Heirloom Seeds

Aztec Cave Bean Seeds


Aztec Cave Beans or New Mexico Cave Bean Seeds. Also known by some as Anasazi which is the trademarked name given by a milling company for this bean that has been cultivated by the people native to the present day Four Corner area of the United States for thousands of years. Heirloom Aztec Cave Bean has quite a long story as to it's history, that you can read below the description. A multi-purpose vegetable, Aztec Cave Bean is a dry shell variety of heirloom bean that can also be used as a snap bean, just pick it early, when the pods start to plump, as you would any snap bean. The strong pole type plants of Heirloom Aztec Cave Bean produce large amounts of wide flattened 7" pods. The beans of Aztec Cave Bean have a sweet, creamy flavor. For green snap beans harvest Heirloom Aztec Cave Bean pods at approximately 50 days.  They are a string bean so be sure to remove the strings before you enjoy your Heirloom Aztec Cave Beans.  This requires a little work, but the flavor is worth it.  For dry beans, pods are ready to pick when they are mature and dried down.  Heirloom Aztec Cave Bean are 90 days until full maturity.  Heirloom Aztec Cave Beans will easily cover a trellis.  When in bloom it looks like popcorn is popping out of the leaves.  The blooms of Aztec Cave start out a bright white and turn buttery yellow before they fall off.  Packet contains approximately 50 Heirloom Aztec Cave Bean seeds grown naturally with love and care.  Happy Planting!  Many seed resellers sell Jacob's Cattle Bean as Anasazi Bean.  This bean is NOT Jacob's Cattle or Trout Bean.  Jacob's Cattle Bean is a much larger bean, being nearly twice the size and the bean has splashes and small spots.  Anasazi Bean has large splashes.  Jacob's Cattle Bean is a bush plant.  Heirloom Aztec Cave is a pole bean.  The flavor is also different, less creamy, more hearty.  We do raise Jacob's Cattle / Trout Bean.  It is located under the All Beans, Dry Bean or Bush Bean category.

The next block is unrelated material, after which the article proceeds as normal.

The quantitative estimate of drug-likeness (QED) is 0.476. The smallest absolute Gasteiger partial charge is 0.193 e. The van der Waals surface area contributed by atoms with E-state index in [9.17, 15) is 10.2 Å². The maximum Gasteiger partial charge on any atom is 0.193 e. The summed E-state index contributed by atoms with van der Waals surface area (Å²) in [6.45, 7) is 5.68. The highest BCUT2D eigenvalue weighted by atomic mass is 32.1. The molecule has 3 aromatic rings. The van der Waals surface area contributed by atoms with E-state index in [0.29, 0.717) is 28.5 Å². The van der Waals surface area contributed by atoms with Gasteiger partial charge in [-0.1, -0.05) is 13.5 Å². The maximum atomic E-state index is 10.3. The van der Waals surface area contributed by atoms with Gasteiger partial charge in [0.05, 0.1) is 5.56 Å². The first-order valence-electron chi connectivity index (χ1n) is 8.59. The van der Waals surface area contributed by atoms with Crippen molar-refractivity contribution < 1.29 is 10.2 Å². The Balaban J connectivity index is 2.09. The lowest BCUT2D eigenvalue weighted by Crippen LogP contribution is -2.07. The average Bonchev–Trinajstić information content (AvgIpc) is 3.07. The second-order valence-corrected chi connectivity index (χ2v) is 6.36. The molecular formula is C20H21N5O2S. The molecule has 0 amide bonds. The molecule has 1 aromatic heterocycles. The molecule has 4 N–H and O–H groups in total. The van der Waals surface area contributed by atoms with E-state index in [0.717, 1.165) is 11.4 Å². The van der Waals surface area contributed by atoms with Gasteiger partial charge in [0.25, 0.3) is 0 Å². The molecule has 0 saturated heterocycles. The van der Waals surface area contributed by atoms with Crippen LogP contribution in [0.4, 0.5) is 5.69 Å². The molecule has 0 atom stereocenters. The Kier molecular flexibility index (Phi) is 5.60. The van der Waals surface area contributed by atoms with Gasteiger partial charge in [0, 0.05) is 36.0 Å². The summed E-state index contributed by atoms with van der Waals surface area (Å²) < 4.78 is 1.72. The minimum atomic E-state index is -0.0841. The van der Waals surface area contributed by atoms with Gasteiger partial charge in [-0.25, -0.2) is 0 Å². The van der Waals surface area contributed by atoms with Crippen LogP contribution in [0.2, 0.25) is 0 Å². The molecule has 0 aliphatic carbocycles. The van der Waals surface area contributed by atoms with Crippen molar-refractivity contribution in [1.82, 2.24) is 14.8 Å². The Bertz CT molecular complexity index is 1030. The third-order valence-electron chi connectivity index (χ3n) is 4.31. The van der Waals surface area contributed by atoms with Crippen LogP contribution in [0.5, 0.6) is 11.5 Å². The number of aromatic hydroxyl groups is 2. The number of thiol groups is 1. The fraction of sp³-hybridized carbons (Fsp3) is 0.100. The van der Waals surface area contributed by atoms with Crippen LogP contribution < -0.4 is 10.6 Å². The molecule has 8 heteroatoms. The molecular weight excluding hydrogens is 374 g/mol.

The Story of the bean's Origin.
I'll call this story of the bean's origin a folk story, as it is, as they say around here, "Far Fetched" and I know of no real proof or documuntation:  In the 1980's, the beans were discovered in a Native American cave dwelling, by a member of an UCLA Archeological team that was looking for remains of elephants that existed thousands of years ago in the area now known as New Mexico. They were found in a clay pot sealed with pitch.  Using carbon testing the beans were dated to be over 1,500 years old.  Amazingly some of the beans still germinated.  The beans were called "Aztec Cave Bean" or "New Mexico Cave Beans" These few viable beans found in that clay pot were grown by a few heirloom growers.  A milling company, Adobe Mills trademarked the name Anasazi to refer to the bean.  That is the story most known for this bean.
The more likely story, is no story at all.  Simply that the people of this region have grown the beans for thousands of years, keeping back seed from generation to generation.
Just a little fact:
This name "Anasazi" chosen by the milling company was thought to mean "Ancient One" and refer to the native people of that region.  But actually the people in that region did not refer to themselves as Anasazi.  The Navajo, which were not friendly with them refered to them as "Ancient Enemy" or Anasazi.  We have a wide variety of Heirloom Vegetable, Herb, and Flower Seeds for sale. With all of our seeds: Your first packet ships for $2.50. All additional packets ship free. So your total shipping on a seed order is $2.50 no matter how many packets you order.

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  • Model: 1-33-87-399

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